Ben Carson is contemplating a run, but after the gay mafia firestorm he caused by offering an opinion on whether one is born gay, many wrote him off.
There are many others considering a run. Time will tell how many actually jump in the ring.
It would behoove the conservatives to make their decision as quickly as possible, throw their weight behind one candidate, and once the decision is made to stand firm. The onslaught from both the Democrats and the GOP insiders will be brutal. Nothing is to be gained by attacking the conservative candidate for every perceived misstep. Instead, once the choice is made, the conservatives need to close ranks and fight hard for the battle will be vicious. Every conservative candidate will be questioned over and over about gay and transgender issues, abortion, evolution, climate change, and religious freedom. They need to have their principles inform their position and then stand. Do not walk anything back once they say it and the conservative base needs to have their back.
This can all be done with a smile. It may be war, but engage in the battle with a smile because we are in to win. Our determination is based on the premise that we believe in what we are fighting for: no less than the soul of America.
To be perfectly honest and up front about it, I have not listened to the subject of this post, as my life and items are still in some disarray after our recent move. (This includes my headphones, which are in some box somewhere.)
But last week Dan Bongino released the second of what is now a weekly series of podcasts. And given the fact he’s used the political world and running for office twice in the last two federal cycles to make a name for himself in the media world, I wanted to use this post to ponder whether if we would see Bongino go three-for-three with the 2016 U.S. Senate race or a rematch with John Delaney in Maryland’s Sixth District.
Let’s look at a little history first. At this time four years ago, no one outside of the world of the Secret Service and law enforcement knew who Dan Bongino was. But in the spring of 2011 he made the decision to begin his political career with a run for the U.S. Senate seat in Maryland, and with an engaging personality and conservative stands on many issues, Bongino made enough of a name for himself to win a crowded primary and the right to face incumbent Ben Cardin. While Bongino had some good fortune in the fact no former candidate like Eric Wargotz or Michael Steele, regionally known officeholder like Pat McDonough, or former governor Bob Ehrlich decided to jump into the race, it’s likely he weighed all these possibilities and had an idea they would skip the race before he got in.
Something Bongino succeeded in doing with his 2012 Senate race, though, was nationalizing his effort. In most northeastern states, a Republican running for a statewide office against long odds would attract little notice outside the state, but Bongino made waves with his race once he received a Sarah Palin endorsement. His 2014 Congressional effort continued on the same path.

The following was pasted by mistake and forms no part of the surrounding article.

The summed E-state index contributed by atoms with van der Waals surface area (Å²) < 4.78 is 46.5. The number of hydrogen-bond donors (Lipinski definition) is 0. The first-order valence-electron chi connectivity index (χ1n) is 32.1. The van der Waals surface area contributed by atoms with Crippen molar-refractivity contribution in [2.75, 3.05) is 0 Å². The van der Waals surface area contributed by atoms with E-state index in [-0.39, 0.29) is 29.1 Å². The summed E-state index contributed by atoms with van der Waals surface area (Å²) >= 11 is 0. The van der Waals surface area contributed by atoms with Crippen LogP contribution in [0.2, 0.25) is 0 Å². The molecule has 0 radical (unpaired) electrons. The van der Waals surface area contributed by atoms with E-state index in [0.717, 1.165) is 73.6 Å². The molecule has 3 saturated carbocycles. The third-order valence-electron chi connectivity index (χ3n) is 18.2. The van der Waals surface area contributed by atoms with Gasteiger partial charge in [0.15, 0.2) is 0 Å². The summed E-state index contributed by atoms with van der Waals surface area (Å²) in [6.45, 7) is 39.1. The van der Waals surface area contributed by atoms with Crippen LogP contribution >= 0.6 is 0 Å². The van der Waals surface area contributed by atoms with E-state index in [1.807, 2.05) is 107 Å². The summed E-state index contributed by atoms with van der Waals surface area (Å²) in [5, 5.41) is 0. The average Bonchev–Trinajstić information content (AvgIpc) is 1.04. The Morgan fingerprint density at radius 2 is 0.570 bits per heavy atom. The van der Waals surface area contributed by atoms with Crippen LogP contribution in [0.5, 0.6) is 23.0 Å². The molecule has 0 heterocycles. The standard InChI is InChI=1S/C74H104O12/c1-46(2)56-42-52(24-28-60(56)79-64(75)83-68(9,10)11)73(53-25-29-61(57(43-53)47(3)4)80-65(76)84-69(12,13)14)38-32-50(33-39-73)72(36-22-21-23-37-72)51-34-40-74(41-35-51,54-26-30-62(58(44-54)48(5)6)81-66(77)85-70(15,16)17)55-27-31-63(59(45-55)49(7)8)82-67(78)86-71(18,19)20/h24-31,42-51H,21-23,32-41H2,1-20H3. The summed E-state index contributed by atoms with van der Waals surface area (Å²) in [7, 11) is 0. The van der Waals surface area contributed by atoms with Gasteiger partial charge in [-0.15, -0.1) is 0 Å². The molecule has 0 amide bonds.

But something else we learned about Bongino was that he was a natural at broadcasting. Over the last few years he’s graduated from occasional guest to guest host, taking over for both Sean Hannity and Mark Levin on occasion. If he ever lands a spot sitting in for Rush Limbaugh we’ll know he’s in the big leagues.
So it brings up the question for a multimedia player like Bongino: what’s in it for him to make a 2016 run?
Bongino is in a spot in Maryland similar to the one which Sarah Palin occupies nationally. Dan’s support for a candidate is looked upon with approval from a large number of conservative voters in Maryland, just like a Palin endorsement appeals to a particular subset of voters nationwide. Both, however, are becoming more well-known in media circles than for accomplishments in office (which is a shame on Palin’s part, since she has been elected several times.)
If Bongino runs again and loses again, will that tarnish his standing among conservatives who can’t point to electoral success on his part? On the other hand, will he feel that the media exposure he’s gaining is going to put him over the top? With just a few hundred plays on his Soundcloud (I cannot discern how his iTunes podcasts are doing) it’s a nice outlet but not one which gets him a lot of exposure like a guest-hosting slot would give.
Over the next few months, the 2016 races will begin to take shape. I would expect at least a couple members of the Maryland General Assembly to run from cover for federal positions but not to announce their intentions until later this summer. Those who have less name recognition will probably start in the next month or so since the primary is less than 14 months away – depending on how the Presidential race shakes out, we may see more attention paid to the downticket races like U.S. Senate.
If I were to take my educated guess, I think Dan is going to pass on 2016 unless the Senate seat becomes open through the retirement of Barb Mikulski. With 2016 being a Presidential year, turnout will be more like the 2012 turnout and that tends to favor Democrats in this state.
On the other hand, 2018 creates a host of possibilities on both a state and federal level, giving Dan more options should he decide to jump in a race.